agneau pimenté puts his finger on the unnameable with his first poetry book, Pokoninon

13 minutes

POKONINON is the very first collection published by agneau pimenté, a Guadeloupean poet who has been active on social networks for over ten years. Together we look back at his background, his experimenting with free verse and the message he wishes to deliver with Pokoninon.

agneau pimenté is a play on words. Just as Boris Vian gave birth to his avatar Bison Ravi, agneau pimenté is the alias that hides the man. Wearing his eternal red hat, the poet has a bloody writing style and wants to set off the language.

« French was not my strong point. I always had my head in books but rather in atlases. I started with graffiti and drawing. Writing came later as a refuge after being exiled to Metropolitan France for my studies. At first, I wrote for myself and without any real purpose, but it allowed me to create a world for myself and to really start expressing myself. »

It was only later that something clicked. agneau pimenté studied in the United States where his teachers encouraged him to practice his writing, but above all, to believe in his talent. However, it wasn’t until 2010, when he moved to London, that agneau pimenté’s adventure really began with an eponymous blog. For the artist, words are powerful, especially when they are used to concoct poetry.

« Writing is my drug, my source of energy. It’s a valve that keeps me going. I like to play with sounds, with punctuation to create free verses with various levels of depth. »

Boris Vian, Dany Laferrière, Guy Debord and Saez are among the authors who have had a real influence on his art, which underneath its nonchalant exterior, offers an acerbic criticism of the world we live in.

«Boris Vian is surrealism. Laferrière has that punk rock aspect that I recognise myself in. L’énigme du retour opened up a lot of things in me, helped me gain confidence. Bukowski is less of an influence, but I appreciate his relationship to the non-finality of your work. You don’t have to finish a story for it to mean something. I leave the finality to the reader. »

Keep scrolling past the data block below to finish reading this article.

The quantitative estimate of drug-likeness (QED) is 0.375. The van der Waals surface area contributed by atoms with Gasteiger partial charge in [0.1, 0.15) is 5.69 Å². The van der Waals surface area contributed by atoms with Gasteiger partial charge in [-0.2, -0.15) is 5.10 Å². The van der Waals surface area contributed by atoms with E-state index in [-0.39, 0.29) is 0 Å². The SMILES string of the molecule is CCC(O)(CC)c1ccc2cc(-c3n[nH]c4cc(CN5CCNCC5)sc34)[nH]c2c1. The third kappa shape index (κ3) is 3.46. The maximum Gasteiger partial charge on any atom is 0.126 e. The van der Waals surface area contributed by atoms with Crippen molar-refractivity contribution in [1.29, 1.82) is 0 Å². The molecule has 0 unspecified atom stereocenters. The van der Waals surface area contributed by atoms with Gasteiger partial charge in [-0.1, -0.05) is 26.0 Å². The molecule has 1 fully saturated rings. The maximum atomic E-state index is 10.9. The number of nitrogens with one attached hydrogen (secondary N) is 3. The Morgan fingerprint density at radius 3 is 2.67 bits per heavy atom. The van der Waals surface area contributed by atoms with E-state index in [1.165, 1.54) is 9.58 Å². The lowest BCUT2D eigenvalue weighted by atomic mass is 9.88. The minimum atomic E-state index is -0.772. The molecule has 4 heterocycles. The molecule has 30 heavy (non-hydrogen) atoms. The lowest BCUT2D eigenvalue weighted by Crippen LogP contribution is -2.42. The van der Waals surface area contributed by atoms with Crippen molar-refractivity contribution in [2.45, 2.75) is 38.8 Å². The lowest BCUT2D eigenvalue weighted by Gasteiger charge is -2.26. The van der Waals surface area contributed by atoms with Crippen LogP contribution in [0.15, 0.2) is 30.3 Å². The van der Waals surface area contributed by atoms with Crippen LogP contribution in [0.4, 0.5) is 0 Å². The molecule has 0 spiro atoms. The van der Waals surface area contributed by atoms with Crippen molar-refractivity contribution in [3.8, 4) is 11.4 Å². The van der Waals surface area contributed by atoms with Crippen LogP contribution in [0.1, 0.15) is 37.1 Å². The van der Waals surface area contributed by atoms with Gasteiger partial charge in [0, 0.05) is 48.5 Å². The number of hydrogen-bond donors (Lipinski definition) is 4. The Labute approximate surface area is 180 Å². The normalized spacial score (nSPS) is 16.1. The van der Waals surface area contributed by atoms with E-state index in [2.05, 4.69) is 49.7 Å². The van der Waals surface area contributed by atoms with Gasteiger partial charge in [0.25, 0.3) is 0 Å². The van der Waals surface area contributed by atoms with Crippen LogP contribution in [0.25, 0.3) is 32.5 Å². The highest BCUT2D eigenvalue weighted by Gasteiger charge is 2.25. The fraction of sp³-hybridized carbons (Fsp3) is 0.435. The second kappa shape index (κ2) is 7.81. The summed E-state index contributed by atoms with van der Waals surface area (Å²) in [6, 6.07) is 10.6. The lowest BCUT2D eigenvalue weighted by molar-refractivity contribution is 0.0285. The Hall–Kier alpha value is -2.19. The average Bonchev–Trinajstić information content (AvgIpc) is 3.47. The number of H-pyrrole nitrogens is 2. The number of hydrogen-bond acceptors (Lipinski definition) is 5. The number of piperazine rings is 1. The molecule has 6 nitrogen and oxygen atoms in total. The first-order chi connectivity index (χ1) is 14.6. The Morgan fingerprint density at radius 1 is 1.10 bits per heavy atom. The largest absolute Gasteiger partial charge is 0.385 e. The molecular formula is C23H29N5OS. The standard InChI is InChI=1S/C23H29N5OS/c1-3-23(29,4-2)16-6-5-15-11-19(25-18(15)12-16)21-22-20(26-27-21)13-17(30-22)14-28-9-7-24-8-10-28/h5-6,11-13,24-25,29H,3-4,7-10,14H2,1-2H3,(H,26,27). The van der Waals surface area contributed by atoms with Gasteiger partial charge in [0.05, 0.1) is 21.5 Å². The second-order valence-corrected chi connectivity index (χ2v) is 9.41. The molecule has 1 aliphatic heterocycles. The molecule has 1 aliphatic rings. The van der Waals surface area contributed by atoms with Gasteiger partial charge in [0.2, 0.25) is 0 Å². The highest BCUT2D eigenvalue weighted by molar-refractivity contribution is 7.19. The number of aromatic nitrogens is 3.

Despite his international and cosmopolitan experience – the poet is based in London – agneau pimenté remains attached to his motherland, Guadeloupe; roots that he continues to nurture.

« We don’t realise how much talent we have, how strong we are… we shouldn’t lack confidence, we don’t need anyone’s permission! »

Ten years after posting his first prose online, agneau pimenté is ready to open a new chapter with Pokoninon. The book is a collection of carefully selected writings revised for the occasion.

Ma Rein / Dark Matter in Pokoninon

Pokoninon: naming the unnameable

Pokoninon is what has not yet been named in Guadeloupean Creole, as if stopped before the creative process is fully completed. But Pokoninon has nothing to do with the content of a collection with caustic overtones that puts a definite finger on the ills of the society that we share.

« I was looking for a title and I have this series of poems called Pa ni non 1, 2, 3, etc.  One of them is called Pokoninon. It’s a sound I like so I thought why not? Is it flippant? A little bit. But mostly, it piques the readers’ curiosity. We’re losing our capacity for amazement. That’s what I wanted to touch. And then a title in creole when I write mostly in French… for me, it’s strong, it’s Guadeloupe! »

Pokoninon is a framework. The texts, divided into three main parts, reconcile the distance between the reality of everyday life, the immediately visible, and the implicit that surreptitiously swarms beneath the surface. The collection is a representation of an urban and collective Caribbean experience seen through the prism of the artist.

First, there is Dark Matter, an ode to astrophysics, a field that fascinates the author. An allegory for this osteocolla that engulfs each of our interactions with the world.

« To this day, we don’t really know what dark matter is. All we know is that it’s there, it exists but we can’t see it. »

RomEntisme puts our loving behaviours under the microscope.

« To be in love is to be centred on oneself, what one feels. This creates a kind of injunction, a demand for reciprocity, whereas there is a whole world between your reality, the truth and the reality of others.»

Po Ko Ni Non / Romentisme in Pokoninon

Finally, Urbanalisation focuses on the urban fact in an effort to poetise the society of the spectacle through the Black experience. Perhaps the most political of the three chapters, Urbanalisation explores this distance-trust relationship generated by large cities that offer us a false sense of security. agneau pimenté also creates a paradox of urban exoticism.

« For us Caribbean people, the exoticism of the fine sandy beaches that we are sold is an everyday occurrence. Our exoticism is big cities. »

What the author attempts in Urbanalisation is a slow deconstruction of the mechanisms of our society as a man – how to live as a black man in a white supremacist, capitalist society where the most important question remains that of choice. Do we have a choice but to play the game?